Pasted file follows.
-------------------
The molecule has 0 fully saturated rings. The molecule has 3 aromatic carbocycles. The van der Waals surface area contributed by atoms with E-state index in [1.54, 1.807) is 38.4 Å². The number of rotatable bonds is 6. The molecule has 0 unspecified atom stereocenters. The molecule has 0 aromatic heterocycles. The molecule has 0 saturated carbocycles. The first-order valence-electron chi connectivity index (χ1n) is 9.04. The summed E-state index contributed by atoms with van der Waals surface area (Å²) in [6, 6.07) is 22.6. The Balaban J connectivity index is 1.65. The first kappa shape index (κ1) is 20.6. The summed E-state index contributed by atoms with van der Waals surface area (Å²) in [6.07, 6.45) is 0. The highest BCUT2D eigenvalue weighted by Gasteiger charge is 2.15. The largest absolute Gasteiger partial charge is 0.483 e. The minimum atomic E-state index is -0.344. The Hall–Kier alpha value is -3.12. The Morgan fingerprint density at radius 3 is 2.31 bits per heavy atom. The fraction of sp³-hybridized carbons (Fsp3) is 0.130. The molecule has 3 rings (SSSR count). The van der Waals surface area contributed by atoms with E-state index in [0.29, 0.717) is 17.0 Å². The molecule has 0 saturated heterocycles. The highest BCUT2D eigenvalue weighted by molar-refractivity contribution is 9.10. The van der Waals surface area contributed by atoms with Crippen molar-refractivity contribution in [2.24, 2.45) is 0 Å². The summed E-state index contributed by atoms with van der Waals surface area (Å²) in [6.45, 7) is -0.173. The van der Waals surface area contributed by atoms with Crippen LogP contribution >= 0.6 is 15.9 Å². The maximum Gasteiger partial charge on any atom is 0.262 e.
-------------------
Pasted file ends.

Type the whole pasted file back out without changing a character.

The molecule has 0 fully saturated rings. The molecule has 3 aromatic carbocycles. The van der Waals surface area contributed by atoms with E-state index in [1.54, 1.807) is 38.4 Å². The number of rotatable bonds is 6. The molecule has 0 unspecified atom stereocenters. The molecule has 0 aromatic heterocycles. The molecule has 0 saturated carbocycles. The first-order valence-electron chi connectivity index (χ1n) is 9.04. The summed E-state index contributed by atoms with van der Waals surface area (Å²) in [6, 6.07) is 22.6. The Balaban J connectivity index is 1.65. The first kappa shape index (κ1) is 20.6. The summed E-state index contributed by atoms with van der Waals surface area (Å²) in [6.07, 6.45) is 0. The highest BCUT2D eigenvalue weighted by Gasteiger charge is 2.15. The largest absolute Gasteiger partial charge is 0.483 e. The minimum atomic E-state index is -0.344. The Hall–Kier alpha value is -3.12. The Morgan fingerprint density at radius 3 is 2.31 bits per heavy atom. The fraction of sp³-hybridized carbons (Fsp3) is 0.130. The molecule has 3 rings (SSSR count). The van der Waals surface area contributed by atoms with E-state index in [0.29, 0.717) is 17.0 Å². The molecule has 0 saturated heterocycles. The highest BCUT2D eigenvalue weighted by molar-refractivity contribution is 9.10. The van der Waals surface area contributed by atoms with Crippen molar-refractivity contribution in [2.24, 2.45) is 0 Å². The summed E-state index contributed by atoms with van der Waals surface area (Å²) in [6.45, 7) is -0.173. The van der Waals surface area contributed by atoms with Crippen LogP contribution >= 0.6 is 15.9 Å². The maximum Gasteiger partial charge on any atom is 0.262 e.